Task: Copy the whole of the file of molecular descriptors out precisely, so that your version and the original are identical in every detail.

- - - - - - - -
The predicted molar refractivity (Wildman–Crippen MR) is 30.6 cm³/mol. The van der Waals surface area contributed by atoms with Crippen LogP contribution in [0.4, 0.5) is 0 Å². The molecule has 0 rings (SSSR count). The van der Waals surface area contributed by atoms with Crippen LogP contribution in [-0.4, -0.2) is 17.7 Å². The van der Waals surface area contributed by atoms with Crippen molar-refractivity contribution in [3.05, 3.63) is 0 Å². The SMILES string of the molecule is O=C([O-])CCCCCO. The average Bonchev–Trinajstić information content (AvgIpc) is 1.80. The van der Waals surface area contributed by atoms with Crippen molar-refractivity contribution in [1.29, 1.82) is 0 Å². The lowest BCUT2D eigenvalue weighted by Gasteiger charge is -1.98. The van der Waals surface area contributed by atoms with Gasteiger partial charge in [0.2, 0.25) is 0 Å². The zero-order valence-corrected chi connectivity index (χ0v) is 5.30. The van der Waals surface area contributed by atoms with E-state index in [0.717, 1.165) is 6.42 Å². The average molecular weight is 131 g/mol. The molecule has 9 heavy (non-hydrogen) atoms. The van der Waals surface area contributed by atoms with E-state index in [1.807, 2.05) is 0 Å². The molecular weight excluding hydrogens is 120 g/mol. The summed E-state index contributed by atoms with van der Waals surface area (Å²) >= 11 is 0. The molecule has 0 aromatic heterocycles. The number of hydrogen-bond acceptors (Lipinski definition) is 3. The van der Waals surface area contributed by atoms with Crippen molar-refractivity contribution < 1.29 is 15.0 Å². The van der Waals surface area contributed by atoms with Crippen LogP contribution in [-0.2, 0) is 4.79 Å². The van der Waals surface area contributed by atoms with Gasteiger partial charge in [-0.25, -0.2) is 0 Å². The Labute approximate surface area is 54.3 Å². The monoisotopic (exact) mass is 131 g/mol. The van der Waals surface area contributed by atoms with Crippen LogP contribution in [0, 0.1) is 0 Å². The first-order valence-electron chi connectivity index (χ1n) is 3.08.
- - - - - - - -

The predicted molar refractivity (Wildman–Crippen MR) is 30.6 cm³/mol. The van der Waals surface area contributed by atoms with Crippen LogP contribution in [0.4, 0.5) is 0 Å². The molecule has 0 rings (SSSR count). The van der Waals surface area contributed by atoms with Crippen LogP contribution in [-0.4, -0.2) is 17.7 Å². The van der Waals surface area contributed by atoms with Crippen molar-refractivity contribution in [3.05, 3.63) is 0 Å². The SMILES string of the molecule is O=C([O-])CCCCCO. The average Bonchev–Trinajstić information content (AvgIpc) is 1.80. The van der Waals surface area contributed by atoms with Crippen molar-refractivity contribution in [1.29, 1.82) is 0 Å². The lowest BCUT2D eigenvalue weighted by Gasteiger charge is -1.98. The van der Waals surface area contributed by atoms with Gasteiger partial charge in [0.2, 0.25) is 0 Å². The zero-order valence-corrected chi connectivity index (χ0v) is 5.30. The van der Waals surface area contributed by atoms with E-state index in [0.717, 1.165) is 6.42 Å². The average molecular weight is 131 g/mol. The molecule has 9 heavy (non-hydrogen) atoms. The van der Waals surface area contributed by atoms with E-state index in [1.807, 2.05) is 0 Å². The molecular weight excluding hydrogens is 120 g/mol. The summed E-state index contributed by atoms with van der Waals surface area (Å²) >= 11 is 0. The molecule has 0 aromatic heterocycles. The number of hydrogen-bond acceptors (Lipinski definition) is 3. The van der Waals surface area contributed by atoms with Crippen molar-refractivity contribution < 1.29 is 15.0 Å². The van der Waals surface area contributed by atoms with Crippen LogP contribution in [-0.2, 0) is 4.79 Å². The van der Waals surface area contributed by atoms with Gasteiger partial charge in [-0.25, -0.2) is 0 Å². The Labute approximate surface area is 54.3 Å². The monoisotopic (exact) mass is 131 g/mol. The van der Waals surface area contributed by atoms with Crippen LogP contribution in [0, 0.1) is 0 Å². The first-order valence-electron chi connectivity index (χ1n) is 3.08.